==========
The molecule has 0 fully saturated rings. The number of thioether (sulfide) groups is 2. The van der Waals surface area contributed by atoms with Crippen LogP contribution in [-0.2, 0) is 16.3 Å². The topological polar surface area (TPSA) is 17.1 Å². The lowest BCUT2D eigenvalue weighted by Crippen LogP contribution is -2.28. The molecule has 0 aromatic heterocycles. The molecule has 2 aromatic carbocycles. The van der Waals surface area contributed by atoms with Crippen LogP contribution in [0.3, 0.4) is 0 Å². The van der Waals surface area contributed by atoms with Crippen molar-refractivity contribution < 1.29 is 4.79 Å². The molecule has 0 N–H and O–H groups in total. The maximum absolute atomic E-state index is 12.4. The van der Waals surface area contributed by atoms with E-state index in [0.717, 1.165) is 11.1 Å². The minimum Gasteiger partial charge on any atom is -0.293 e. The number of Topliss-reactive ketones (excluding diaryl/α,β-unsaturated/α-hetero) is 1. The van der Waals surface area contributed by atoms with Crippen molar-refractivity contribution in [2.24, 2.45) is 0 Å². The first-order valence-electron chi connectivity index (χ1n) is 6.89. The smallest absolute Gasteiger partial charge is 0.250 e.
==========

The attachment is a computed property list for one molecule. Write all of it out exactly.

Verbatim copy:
The molecule has 0 fully saturated rings. The number of thioether (sulfide) groups is 2. The van der Waals surface area contributed by atoms with Crippen LogP contribution in [-0.2, 0) is 16.3 Å². The topological polar surface area (TPSA) is 17.1 Å². The lowest BCUT2D eigenvalue weighted by Crippen LogP contribution is -2.28. The molecule has 0 aromatic heterocycles. The molecule has 2 aromatic carbocycles. The van der Waals surface area contributed by atoms with Crippen LogP contribution in [0.3, 0.4) is 0 Å². The van der Waals surface area contributed by atoms with Crippen molar-refractivity contribution < 1.29 is 4.79 Å². The molecule has 0 N–H and O–H groups in total. The maximum absolute atomic E-state index is 12.4. The van der Waals surface area contributed by atoms with E-state index in [0.717, 1.165) is 11.1 Å². The minimum Gasteiger partial charge on any atom is -0.293 e. The number of Topliss-reactive ketones (excluding diaryl/α,β-unsaturated/α-hetero) is 1. The van der Waals surface area contributed by atoms with Crippen molar-refractivity contribution in [2.24, 2.45) is 0 Å². The first-order valence-electron chi connectivity index (χ1n) is 6.89. The smallest absolute Gasteiger partial charge is 0.250 e.